Seriously, though, my story is childhood memoir, about the way the fear and anxiety of living in my parents’ home over a basement bomber shelter affected my thinking—hence, the self-mindf**k. Here is a little “teaser.”
In the summer I turned six, my father dismantled his cozy basement workshop and built a secret underground bomb shelter out of cement blocks. This intrusion into our home was my first encounter with the Cold War. Television regularly put us through tests of emergency broadcasting via CONELRAD, and at school, duck-and-cover drills were weekly rituals. The goblins in our nightmares were “Commies, Reds, and Pinkos.” The anxiety this threat gave me was palpable and made even more acute because I was supervised by nervous parents. I had to wear a cumbersome lifejacket just to play in the sand at the beach. Overprotective was an adjective created for my mother and father. I don’t know if I would have been a fearful child if I had grown up in a different environment. Maybe part of it was genetic. But a fraidy cat I was–too scared to attempt cartwheels or to ride atop someone’s handlebars. Living across the street from an intimidating dog was one more frightening aspect of life in those days.
Thanks to Marie K. Bailey I discovered I could post a deal on my first poetry collection Doll God on this blog. Ten bucks covers a signed copy and postage to a U.S. address I’m so sorry that I can’t offer the same deal to my friends in other countries. However, if you are interested in shipment elsewhere, please email me and let’s try to work something out.
After Monday’s post was published, I learned that Kin Types was a finalist for the prestigious Eric Hoffer Award. It’s in stellar company. This recognition validates the work I did on the book and on my family history blog, too. Best of all, the book gets a gold foil sticker for the cover ;).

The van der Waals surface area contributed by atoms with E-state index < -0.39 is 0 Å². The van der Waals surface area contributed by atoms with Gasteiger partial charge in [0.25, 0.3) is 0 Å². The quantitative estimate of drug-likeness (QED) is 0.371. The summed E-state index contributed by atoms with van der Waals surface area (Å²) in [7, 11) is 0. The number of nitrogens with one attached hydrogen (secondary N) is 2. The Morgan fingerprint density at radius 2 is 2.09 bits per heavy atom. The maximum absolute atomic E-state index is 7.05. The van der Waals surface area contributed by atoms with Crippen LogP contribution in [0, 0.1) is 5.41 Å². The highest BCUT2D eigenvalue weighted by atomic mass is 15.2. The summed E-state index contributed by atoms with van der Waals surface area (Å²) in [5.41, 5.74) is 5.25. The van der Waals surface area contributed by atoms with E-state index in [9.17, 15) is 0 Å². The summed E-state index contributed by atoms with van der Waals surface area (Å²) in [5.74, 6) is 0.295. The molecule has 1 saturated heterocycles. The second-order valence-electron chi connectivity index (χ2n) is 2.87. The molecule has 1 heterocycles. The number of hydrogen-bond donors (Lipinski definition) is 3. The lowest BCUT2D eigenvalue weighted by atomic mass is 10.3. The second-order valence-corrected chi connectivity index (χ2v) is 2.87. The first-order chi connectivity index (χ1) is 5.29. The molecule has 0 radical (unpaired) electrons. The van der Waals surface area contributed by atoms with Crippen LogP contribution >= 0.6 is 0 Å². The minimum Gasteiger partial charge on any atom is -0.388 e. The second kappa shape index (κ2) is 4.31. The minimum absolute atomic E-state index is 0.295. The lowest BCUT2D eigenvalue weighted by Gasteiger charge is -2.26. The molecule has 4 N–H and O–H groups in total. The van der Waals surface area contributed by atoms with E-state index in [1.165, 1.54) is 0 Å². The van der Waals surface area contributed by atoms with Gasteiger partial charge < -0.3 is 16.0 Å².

It will kind of look like this when the sticker is put on the book (only not such a large sticker).
If you click through the link to the Amazon page, the book can be ordered for a real deal right now; check it out. To order through Barnes & Noble, try this link.
If you want a sticker for your copy, send me a selfie of yourself with Kin Types that I can use on this blog or social media (in case I decide to do that) with your address, and I’ll mail you a sticker when they arrive.
My father passed away three years ago this past Monday. My first book, Doll God, had just been published so he was able to read it (and be very proud) before he died. He never got to see Kin Types, although his mother and grandmother are featured in the book.
I’m closing comments because I don’t want you to feel you need to send me congratulations; I just wanted to let you know about the exciting news!
Today is the last day of #NaPoWriMo and National Poetry Month. I have kept up my share of the bargain (the bargain with myself: I will write some version of a poem each day and in return I will not think I missed a good opportunity). I have one more poem to write today. Then I can relax on that count. I’ll wait a few days before I look at what I have and then start to revise.
Yesterday, I stopped and asked myself what my goals are for May. I can’t keep up the pace of April’s poetry, but certainly I can aim for a few goals. I think I’ll work on creative nonfiction in May, with the idea that I complete at least one short project or do some significant work on my long project. Additionally, I can play around with April’s poems.
I think it helped me not to post my poems every day because rushing to “complete” a poem is not a good idea (something I mentioned last week).